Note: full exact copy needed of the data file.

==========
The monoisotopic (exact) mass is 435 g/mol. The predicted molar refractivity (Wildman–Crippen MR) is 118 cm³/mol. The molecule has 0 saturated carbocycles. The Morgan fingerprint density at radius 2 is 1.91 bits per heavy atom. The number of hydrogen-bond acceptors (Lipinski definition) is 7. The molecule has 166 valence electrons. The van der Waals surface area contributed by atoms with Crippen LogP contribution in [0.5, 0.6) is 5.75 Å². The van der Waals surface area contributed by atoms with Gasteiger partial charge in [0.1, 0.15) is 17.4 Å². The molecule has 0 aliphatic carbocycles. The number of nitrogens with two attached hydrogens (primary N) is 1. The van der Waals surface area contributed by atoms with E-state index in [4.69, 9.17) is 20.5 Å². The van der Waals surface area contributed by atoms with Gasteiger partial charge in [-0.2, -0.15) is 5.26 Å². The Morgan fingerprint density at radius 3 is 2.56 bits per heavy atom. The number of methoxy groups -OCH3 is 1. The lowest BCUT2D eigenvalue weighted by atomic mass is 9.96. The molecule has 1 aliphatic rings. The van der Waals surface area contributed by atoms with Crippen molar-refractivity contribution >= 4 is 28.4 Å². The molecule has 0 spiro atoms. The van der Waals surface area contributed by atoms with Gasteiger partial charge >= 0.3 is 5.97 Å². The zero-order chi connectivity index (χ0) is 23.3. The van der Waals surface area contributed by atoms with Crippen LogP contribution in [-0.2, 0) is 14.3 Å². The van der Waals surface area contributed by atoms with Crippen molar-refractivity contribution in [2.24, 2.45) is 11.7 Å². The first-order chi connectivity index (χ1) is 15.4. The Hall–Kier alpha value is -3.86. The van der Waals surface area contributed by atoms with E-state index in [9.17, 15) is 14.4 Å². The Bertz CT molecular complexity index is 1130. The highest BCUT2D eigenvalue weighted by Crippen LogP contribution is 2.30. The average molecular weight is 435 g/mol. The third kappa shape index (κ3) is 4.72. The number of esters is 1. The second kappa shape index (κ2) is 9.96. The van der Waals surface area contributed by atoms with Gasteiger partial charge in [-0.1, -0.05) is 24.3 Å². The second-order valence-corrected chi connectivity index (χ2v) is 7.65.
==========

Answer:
The monoisotopic (exact) mass is 435 g/mol. The predicted molar refractivity (Wildman–Crippen MR) is 118 cm³/mol. The molecule has 0 saturated carbocycles. The Morgan fingerprint density at radius 2 is 1.91 bits per heavy atom. The number of hydrogen-bond acceptors (Lipinski definition) is 7. The molecule has 166 valence electrons. The van der Waals surface area contributed by atoms with Crippen LogP contribution in [0.5, 0.6) is 5.75 Å². The van der Waals surface area contributed by atoms with Gasteiger partial charge in [0.1, 0.15) is 17.4 Å². The molecule has 0 aliphatic carbocycles. The number of nitrogens with two attached hydrogens (primary N) is 1. The van der Waals surface area contributed by atoms with E-state index in [4.69, 9.17) is 20.5 Å². The van der Waals surface area contributed by atoms with Gasteiger partial charge in [-0.2, -0.15) is 5.26 Å². The Morgan fingerprint density at radius 3 is 2.56 bits per heavy atom. The number of methoxy groups -OCH3 is 1. The lowest BCUT2D eigenvalue weighted by atomic mass is 9.96. The molecule has 1 aliphatic rings. The van der Waals surface area contributed by atoms with Crippen molar-refractivity contribution >= 4 is 28.4 Å². The molecule has 0 spiro atoms. The van der Waals surface area contributed by atoms with Gasteiger partial charge >= 0.3 is 5.97 Å². The zero-order chi connectivity index (χ0) is 23.3. The van der Waals surface area contributed by atoms with Crippen LogP contribution in [-0.2, 0) is 14.3 Å². The van der Waals surface area contributed by atoms with Crippen molar-refractivity contribution in [2.24, 2.45) is 11.7 Å². The first-order chi connectivity index (χ1) is 15.4. The Hall–Kier alpha value is -3.86. The van der Waals surface area contributed by atoms with E-state index in [9.17, 15) is 14.4 Å². The Bertz CT molecular complexity index is 1130. The highest BCUT2D eigenvalue weighted by Crippen LogP contribution is 2.30. The average molecular weight is 435 g/mol. The third kappa shape index (κ3) is 4.72. The number of esters is 1. The second kappa shape index (κ2) is 9.96. The van der Waals surface area contributed by atoms with Gasteiger partial charge in [-0.1, -0.05) is 24.3 Å². The second-order valence-corrected chi connectivity index (χ2v) is 7.65.